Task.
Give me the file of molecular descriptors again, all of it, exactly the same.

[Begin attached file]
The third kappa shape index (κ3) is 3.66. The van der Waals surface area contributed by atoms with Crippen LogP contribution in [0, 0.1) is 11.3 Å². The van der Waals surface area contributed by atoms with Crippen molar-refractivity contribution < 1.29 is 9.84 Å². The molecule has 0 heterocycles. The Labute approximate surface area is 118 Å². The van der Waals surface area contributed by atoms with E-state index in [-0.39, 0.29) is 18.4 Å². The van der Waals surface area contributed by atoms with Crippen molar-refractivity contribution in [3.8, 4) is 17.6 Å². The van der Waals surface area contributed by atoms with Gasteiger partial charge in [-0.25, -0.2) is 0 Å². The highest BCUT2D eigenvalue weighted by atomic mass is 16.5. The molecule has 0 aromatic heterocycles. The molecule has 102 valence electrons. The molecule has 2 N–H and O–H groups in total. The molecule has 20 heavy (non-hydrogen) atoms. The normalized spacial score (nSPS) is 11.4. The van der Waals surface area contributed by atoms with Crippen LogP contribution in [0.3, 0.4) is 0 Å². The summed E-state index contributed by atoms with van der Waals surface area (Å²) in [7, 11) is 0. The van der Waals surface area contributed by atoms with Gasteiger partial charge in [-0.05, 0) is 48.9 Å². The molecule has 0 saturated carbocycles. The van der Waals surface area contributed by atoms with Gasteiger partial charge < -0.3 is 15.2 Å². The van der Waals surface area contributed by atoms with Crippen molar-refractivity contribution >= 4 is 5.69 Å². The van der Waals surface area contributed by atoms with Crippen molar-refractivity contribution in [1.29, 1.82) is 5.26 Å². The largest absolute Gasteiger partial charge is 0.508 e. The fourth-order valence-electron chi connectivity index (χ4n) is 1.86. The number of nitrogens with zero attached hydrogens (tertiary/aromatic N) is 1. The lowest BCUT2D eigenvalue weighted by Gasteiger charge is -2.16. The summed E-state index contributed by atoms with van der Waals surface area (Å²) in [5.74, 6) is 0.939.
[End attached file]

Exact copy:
The third kappa shape index (κ3) is 3.66. The van der Waals surface area contributed by atoms with Crippen LogP contribution in [0, 0.1) is 11.3 Å². The van der Waals surface area contributed by atoms with Crippen molar-refractivity contribution < 1.29 is 9.84 Å². The molecule has 0 heterocycles. The Labute approximate surface area is 118 Å². The van der Waals surface area contributed by atoms with E-state index in [-0.39, 0.29) is 18.4 Å². The van der Waals surface area contributed by atoms with Crippen molar-refractivity contribution in [3.8, 4) is 17.6 Å². The van der Waals surface area contributed by atoms with Gasteiger partial charge in [-0.25, -0.2) is 0 Å². The highest BCUT2D eigenvalue weighted by atomic mass is 16.5. The molecule has 0 aromatic heterocycles. The molecule has 102 valence electrons. The molecule has 2 N–H and O–H groups in total. The molecule has 20 heavy (non-hydrogen) atoms. The normalized spacial score (nSPS) is 11.4. The van der Waals surface area contributed by atoms with Crippen LogP contribution in [0.3, 0.4) is 0 Å². The summed E-state index contributed by atoms with van der Waals surface area (Å²) in [7, 11) is 0. The van der Waals surface area contributed by atoms with Gasteiger partial charge in [-0.05, 0) is 48.9 Å². The molecule has 0 saturated carbocycles. The van der Waals surface area contributed by atoms with Gasteiger partial charge < -0.3 is 15.2 Å². The van der Waals surface area contributed by atoms with Crippen molar-refractivity contribution >= 4 is 5.69 Å². The van der Waals surface area contributed by atoms with Crippen molar-refractivity contribution in [1.29, 1.82) is 5.26 Å². The largest absolute Gasteiger partial charge is 0.508 e. The fourth-order valence-electron chi connectivity index (χ4n) is 1.86. The number of nitrogens with zero attached hydrogens (tertiary/aromatic N) is 1. The lowest BCUT2D eigenvalue weighted by Gasteiger charge is -2.16. The summed E-state index contributed by atoms with van der Waals surface area (Å²) in [5.74, 6) is 0.939.